Friday, 16 November 2018

What's in a name?

Arni Strapcans: Original Image-Photographer unknown?
It has been suggested that routes with boring names should be omitted from future guidebooks. Alternatively, routes with names such as "Straight Crack" or "North-East Climb" will be exchanged for more intriguing options such as "Outer Plasmic Membrane", "Rupert Bear Goes Hiking", or even "Bimbo The Lorry Drivers Gulch Eliminate". ("Exploding" is an optional extra applicable to all route names.) Names will be reappointed by a qualified body of verbal diarrhoea sufferers on a three-yearly basis. All British route names will be placed in a lottery barrel in a heavily guarded room at the BMC head-quarters in Manchester, then drawn out at random and reappointed to completely different routes. By this method, classic routes will not get over-polished because nobody will know where they are.

Consequently, chalk will be rendered unnecessary, and the more congested routes will be relieved as traffic gets more evenly distributed over all the crags from Land's End to John O' Groats. Every decade, all the names will be discarded and replaced by a completely new set—to prevent boredom, of course, and also to provide permanent employment for guidebook writers (a profession which was beginning to look increasingly insecure owing to the worsening new-crag and line shortages. Who cares what a route is called? Does it matter? What difference would it make if White Slab was called "The Orange Throated Gonk"? Would it be any worse a route? Well, a name certainly does have a predominant influence on the first impression given by a route description, and therefore a well chosen name may well even enhance the existing character of a route. The honour of naming a climb is given exclusively to the first ascensionist, who apparently has the right to call his route whatever he likes, whether relevant or not.

A route name might be merely functional—pinpointing a feature or features encountered on the rock face. On the other hand, a little imagination might be employed and something more entertaining might evolve. Therefore the simple role of naming and describing a route can provide an amusing literary side to climbing which can only come as an enrichment to an activity which is becoming increasingly categorised. But in the '50s British climbers realised that if they were going to rate by European standards in the Alps and elsewhere, they would need a thorough knowledge of pegging. Hence, not wishing to undermine the free-climbing tradition, they set about catching up with the continentals by smashing to bits what were then the less popular crags — especially on limestone, which had not really been accepted as a free-climbing medium. The idea initially was that of practice for bigger things elsewhere. 

The very nature of this type of ascent gave little motive for consideration of a route beyond the desire to practise. Consequently, little attention was paid to its potential value as an addition to the wealth of British climbs. Times have changed, unscaled rock is becoming increasingly scarce. Consequently, areas of rock once taken solely by pegging-practice routes are rapidly getting overlapped by free-climbs, often of the highest quality and difficulty. Surely this totally different outlook can no longer be compared with its shady predecessor. And the renaming of areas of rock is highly commendable as a blunt rejection of the low values which no longer apply. Yet perhaps this harsh wipe-out of the past is a far too insensitive attitude, as there are several pegging routes which hold a lot of historical value, and even quality, in themselves,.Routes such as the Main Overhang at Kilnsey stand out as milestones in the development of British climbing and their mode of attack is still far from obsolete—as can be seen by the tactics of ascent which still seem necessary for scaling impasses on the huge remote rock walls of Patagonia, Baffin Island and elsewhere. Maybe a compromise of some sort is the logical answer.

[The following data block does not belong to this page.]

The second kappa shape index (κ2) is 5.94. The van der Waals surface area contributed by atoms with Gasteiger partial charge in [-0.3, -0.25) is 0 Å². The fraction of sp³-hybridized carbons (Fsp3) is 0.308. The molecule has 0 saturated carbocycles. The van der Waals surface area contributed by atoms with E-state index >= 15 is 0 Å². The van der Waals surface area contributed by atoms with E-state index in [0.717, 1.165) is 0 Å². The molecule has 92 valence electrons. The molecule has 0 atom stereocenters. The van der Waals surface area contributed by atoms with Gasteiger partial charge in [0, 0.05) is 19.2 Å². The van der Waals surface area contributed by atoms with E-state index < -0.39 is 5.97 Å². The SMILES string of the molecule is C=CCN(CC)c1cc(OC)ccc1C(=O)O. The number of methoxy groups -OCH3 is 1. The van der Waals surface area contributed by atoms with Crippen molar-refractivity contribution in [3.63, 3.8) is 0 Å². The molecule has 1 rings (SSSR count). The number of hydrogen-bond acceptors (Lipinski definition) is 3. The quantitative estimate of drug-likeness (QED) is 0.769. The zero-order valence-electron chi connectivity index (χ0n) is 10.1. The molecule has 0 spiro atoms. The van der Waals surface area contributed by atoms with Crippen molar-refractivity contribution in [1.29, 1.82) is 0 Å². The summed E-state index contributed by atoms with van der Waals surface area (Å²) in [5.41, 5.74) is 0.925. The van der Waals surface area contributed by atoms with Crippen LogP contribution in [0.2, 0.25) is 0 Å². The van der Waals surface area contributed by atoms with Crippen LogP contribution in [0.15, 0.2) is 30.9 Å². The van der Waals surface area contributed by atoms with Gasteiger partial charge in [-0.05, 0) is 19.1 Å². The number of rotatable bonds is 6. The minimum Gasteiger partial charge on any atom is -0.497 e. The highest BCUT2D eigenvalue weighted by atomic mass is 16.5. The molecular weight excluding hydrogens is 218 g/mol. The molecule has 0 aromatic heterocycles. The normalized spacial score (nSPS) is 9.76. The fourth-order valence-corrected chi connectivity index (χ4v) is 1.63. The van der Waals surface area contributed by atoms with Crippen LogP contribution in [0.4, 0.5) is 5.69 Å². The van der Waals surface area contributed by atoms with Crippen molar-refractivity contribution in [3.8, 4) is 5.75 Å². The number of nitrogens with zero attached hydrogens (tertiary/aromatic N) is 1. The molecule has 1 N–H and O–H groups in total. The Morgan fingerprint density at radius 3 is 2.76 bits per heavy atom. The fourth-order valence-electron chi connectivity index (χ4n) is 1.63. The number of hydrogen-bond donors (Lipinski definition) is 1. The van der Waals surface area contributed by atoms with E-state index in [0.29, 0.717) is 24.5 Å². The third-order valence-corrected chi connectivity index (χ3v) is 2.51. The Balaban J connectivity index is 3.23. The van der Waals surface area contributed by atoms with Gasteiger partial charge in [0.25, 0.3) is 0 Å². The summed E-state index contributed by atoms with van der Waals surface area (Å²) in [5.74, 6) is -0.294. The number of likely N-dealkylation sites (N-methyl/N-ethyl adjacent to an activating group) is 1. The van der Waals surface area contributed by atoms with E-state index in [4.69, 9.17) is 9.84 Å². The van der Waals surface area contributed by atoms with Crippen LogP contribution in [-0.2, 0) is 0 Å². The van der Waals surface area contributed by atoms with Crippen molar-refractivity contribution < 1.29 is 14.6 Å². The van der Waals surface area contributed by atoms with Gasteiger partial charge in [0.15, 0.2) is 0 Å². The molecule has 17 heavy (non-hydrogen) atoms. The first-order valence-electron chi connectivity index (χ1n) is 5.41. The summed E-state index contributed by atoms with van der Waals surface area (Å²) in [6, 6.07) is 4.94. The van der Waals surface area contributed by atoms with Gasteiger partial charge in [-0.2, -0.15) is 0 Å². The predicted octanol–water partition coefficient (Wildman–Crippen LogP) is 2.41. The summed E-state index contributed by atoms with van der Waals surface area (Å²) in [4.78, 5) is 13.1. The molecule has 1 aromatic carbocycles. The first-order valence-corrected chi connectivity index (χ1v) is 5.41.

If an aid route is climbed without aid but along the very same line, should it be renamed?  * What does the name apply to? Is it the line, or is it a reference to a particular climbing experience? If a name is given as an indicator of the line, its significance is unchanged by the new method of ascent, and a renaming may be difficult to justify. However, modern free versions of old aid routes frequently merely overlap at certain points and the lines of ascent, though close, may be significantly different. Where this situation arises, it would be quite false to apply the old name to both routes. Nevertheless, the matter is a delicate one, and points of view will inevitably clash. The final decision, of course, has to rest with the guide-book writers, who will, I hope, take account of current trends and opinions rather than stand doggedly by their own personal ideology. 

Arni Strapcans : First Published in Crags 3.

Editors' Note.—( Crags Editor) People are very sensitive. We had a quick dig in the ribs at some folk in 'Crags' 1 and look what happens. Harness Can-straps sends us 50,000 words which have to be typed-up, Vesta Bincroft is now wandering around every climb muttering the words "Here Steve Bancroft is climbing this 10 foot crack before an unknown crowd". 

* See Paul Ross's 'The Great Overhang' and Pete Livesey's 'Footless Crow'.